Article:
Governor Approves Highlands Regional Master Plan
On September 8, 2008, Governor Corzine approved the July meeting minutes of the New Jersey Highlands Council (the "Council") . While approval of the Council's minutes would not seem likely to generate a great deal of press, the July meeting was special. In July, the Council approved the Highlands Regional Master Plan (the "Plan"). The Plan is designed to protect designated environmentally sensitive areas of New Jersey which are responsible for providing a majority of New Jersey residents with their drinking water. In addition to the Plan, Governor Corzine also issued Executive Order 114 to assist in the implementation of the Plan.
Areas within the Highlands are designated as being in either the Highlands Preservation Area or the Highlands Planning Area. Within the Preservation Area, all municipal and county master plans, development regulations and land use decisions must be consistent with the Highlands Regional Master Plan. If a county or municipality fails to comport their actions in accordance with the Plan, the Council may supersede local authority to enforce the Plan. Areas within the Preservation area are provided with benefits from the state, including: property tax stabilization (ten year phase out), priority in receiving discretionary state aid, and watershed preservation payments (not an exhaustive list of benefits). Within the Planning Area, compliance with the Plan is optional, but counties and municipalities are encouraged to comply with the Plan through the promise of the benefits enjoyed by areas in the Preservation Area.
The Plan sets limitations on what type of development can take place within the Highlands. Generally, large scale development within the Preservation Area or parts of the Planning Area that opt to comply with the Plan will be extremely difficult (though not technically impossible) due to the stringent bulk and coverage requirements in these areas. Parties seeking to develop this area in spite of the bulk restrictions will be forced to obtain development approval from the DEP, which can be both expensive and time consuming. Additionally, the Plan calls for the implementation of a transfer of development rights ("TDR") plan to transfer development rights from areas within the Highlands to other areas specifically designated for growth.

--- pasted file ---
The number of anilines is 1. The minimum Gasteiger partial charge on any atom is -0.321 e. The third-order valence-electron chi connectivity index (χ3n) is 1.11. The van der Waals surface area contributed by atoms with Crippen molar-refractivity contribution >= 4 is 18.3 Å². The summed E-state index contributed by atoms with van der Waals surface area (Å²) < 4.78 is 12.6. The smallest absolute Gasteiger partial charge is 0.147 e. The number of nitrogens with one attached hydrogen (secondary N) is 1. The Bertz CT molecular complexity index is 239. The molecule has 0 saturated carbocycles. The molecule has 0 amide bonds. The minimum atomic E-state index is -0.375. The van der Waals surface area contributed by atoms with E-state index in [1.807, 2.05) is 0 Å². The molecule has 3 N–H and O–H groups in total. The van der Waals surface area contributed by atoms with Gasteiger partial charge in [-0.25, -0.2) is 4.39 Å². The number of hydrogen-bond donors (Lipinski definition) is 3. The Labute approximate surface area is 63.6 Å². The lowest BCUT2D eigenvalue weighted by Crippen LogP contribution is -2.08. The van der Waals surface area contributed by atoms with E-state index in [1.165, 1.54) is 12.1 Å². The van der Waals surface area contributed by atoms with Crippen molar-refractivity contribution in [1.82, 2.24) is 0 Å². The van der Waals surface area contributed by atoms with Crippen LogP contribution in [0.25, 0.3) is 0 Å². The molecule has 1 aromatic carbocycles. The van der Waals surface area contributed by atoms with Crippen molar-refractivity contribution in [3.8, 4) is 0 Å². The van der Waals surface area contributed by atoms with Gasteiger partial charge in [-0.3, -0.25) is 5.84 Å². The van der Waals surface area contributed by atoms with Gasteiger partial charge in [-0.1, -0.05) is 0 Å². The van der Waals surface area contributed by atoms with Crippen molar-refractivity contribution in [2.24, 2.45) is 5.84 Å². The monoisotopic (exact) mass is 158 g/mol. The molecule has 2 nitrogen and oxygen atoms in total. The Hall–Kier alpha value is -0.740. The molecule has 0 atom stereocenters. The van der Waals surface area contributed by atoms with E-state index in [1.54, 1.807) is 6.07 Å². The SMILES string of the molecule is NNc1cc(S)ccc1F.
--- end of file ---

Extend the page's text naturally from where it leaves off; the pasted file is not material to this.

Certain projects are exempt from the restrictions put in place by the Plan. These exempt projects include (but are not limited to):
1. Projects which received certain approvals prior to March 29, 2004.
2. Construction of a single family house that will not increase impervious surface by one-quarter of an acre or more or result in the disturbance of one acre or more of land.
3. Improvements to an existing single family home.
4. Reconstruction of a previously existing facility within proscribed limitations for expansion.
5. Development for religious, school or hospital purposes.
6. Mt. Laurel developments/state plan centers.
Executive Order 114
In approving the Plan, Governor Corzine also issued Executive Order 114 (the "Order"), which helps guide the Plan's implementation, particularly its interplay with the New Jersey Council on Affordable Housing ("COAH"). There exists some contention between the goals of COAH and the Council, and the Order seeks to give some guidance to the two entities and put in place some ground rules for which interests take priority. COAH and the Council are ordered to enter into a joint Memorandum of Understanding within 60 days from the date of the Order to establish a plan that will "review COAH's third-round growth projections for consistency with the Highlands Plan."
In addition to directing that the Council and COAH work together, the Order does the following:
1. Reauthorizes the Garden State Preservation Trust (to fund the acquisition of open space).
2. Ten million dollars have been earmarked to begin purchasing development credits from those who want to remain on farmland in the Highlands.
3. DEP has been ordered to restrict permits that would drain water from undeveloped regions of the Highlands where water is deficient.
The Permit Extension Act
It is important to note that the Permit Extension Act signed by Governor Corzine on September 8, 2008 specifically exempts permits in the Highlands Region that would otherwise be extended by the Permit Extension Act.